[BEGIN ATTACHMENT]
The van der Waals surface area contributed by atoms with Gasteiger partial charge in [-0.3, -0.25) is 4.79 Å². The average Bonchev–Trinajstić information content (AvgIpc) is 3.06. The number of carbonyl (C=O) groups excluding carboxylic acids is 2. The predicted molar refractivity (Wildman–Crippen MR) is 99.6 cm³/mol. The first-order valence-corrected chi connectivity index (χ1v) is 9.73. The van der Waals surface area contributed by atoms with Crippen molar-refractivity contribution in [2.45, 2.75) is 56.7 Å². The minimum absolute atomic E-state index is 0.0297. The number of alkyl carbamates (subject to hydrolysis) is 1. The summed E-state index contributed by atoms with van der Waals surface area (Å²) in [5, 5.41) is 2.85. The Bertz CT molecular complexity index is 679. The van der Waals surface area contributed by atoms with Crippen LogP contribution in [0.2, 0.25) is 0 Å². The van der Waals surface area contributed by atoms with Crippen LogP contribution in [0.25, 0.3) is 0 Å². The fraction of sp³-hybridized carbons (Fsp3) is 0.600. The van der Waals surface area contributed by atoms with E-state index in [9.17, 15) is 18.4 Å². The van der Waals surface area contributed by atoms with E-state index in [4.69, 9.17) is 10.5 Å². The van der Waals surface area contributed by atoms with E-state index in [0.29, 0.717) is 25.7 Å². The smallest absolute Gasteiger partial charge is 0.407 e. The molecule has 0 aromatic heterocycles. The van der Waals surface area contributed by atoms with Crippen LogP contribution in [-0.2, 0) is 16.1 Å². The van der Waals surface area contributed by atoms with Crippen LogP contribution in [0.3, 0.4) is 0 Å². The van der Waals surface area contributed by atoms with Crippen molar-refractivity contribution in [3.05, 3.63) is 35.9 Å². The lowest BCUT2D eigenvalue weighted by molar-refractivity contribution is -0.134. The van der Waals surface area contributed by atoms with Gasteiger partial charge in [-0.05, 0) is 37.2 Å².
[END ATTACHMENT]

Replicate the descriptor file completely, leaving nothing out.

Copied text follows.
The van der Waals surface area contributed by atoms with Gasteiger partial charge in [-0.3, -0.25) is 4.79 Å². The average Bonchev–Trinajstić information content (AvgIpc) is 3.06. The number of carbonyl (C=O) groups excluding carboxylic acids is 2. The predicted molar refractivity (Wildman–Crippen MR) is 99.6 cm³/mol. The first-order valence-corrected chi connectivity index (χ1v) is 9.73. The van der Waals surface area contributed by atoms with Crippen molar-refractivity contribution in [2.45, 2.75) is 56.7 Å². The minimum absolute atomic E-state index is 0.0297. The number of alkyl carbamates (subject to hydrolysis) is 1. The summed E-state index contributed by atoms with van der Waals surface area (Å²) in [5, 5.41) is 2.85. The Bertz CT molecular complexity index is 679. The van der Waals surface area contributed by atoms with Crippen LogP contribution in [0.2, 0.25) is 0 Å². The van der Waals surface area contributed by atoms with Crippen LogP contribution in [0.25, 0.3) is 0 Å². The fraction of sp³-hybridized carbons (Fsp3) is 0.600. The van der Waals surface area contributed by atoms with E-state index in [9.17, 15) is 18.4 Å². The van der Waals surface area contributed by atoms with E-state index in [4.69, 9.17) is 10.5 Å². The van der Waals surface area contributed by atoms with E-state index in [0.29, 0.717) is 25.7 Å². The smallest absolute Gasteiger partial charge is 0.407 e. The molecule has 0 aromatic heterocycles. The van der Waals surface area contributed by atoms with Crippen LogP contribution in [-0.2, 0) is 16.1 Å². The van der Waals surface area contributed by atoms with Crippen LogP contribution in [0.3, 0.4) is 0 Å². The van der Waals surface area contributed by atoms with Crippen molar-refractivity contribution in [3.05, 3.63) is 35.9 Å². The lowest BCUT2D eigenvalue weighted by molar-refractivity contribution is -0.134. The van der Waals surface area contributed by atoms with Gasteiger partial charge in [-0.05, 0) is 37.2 Å².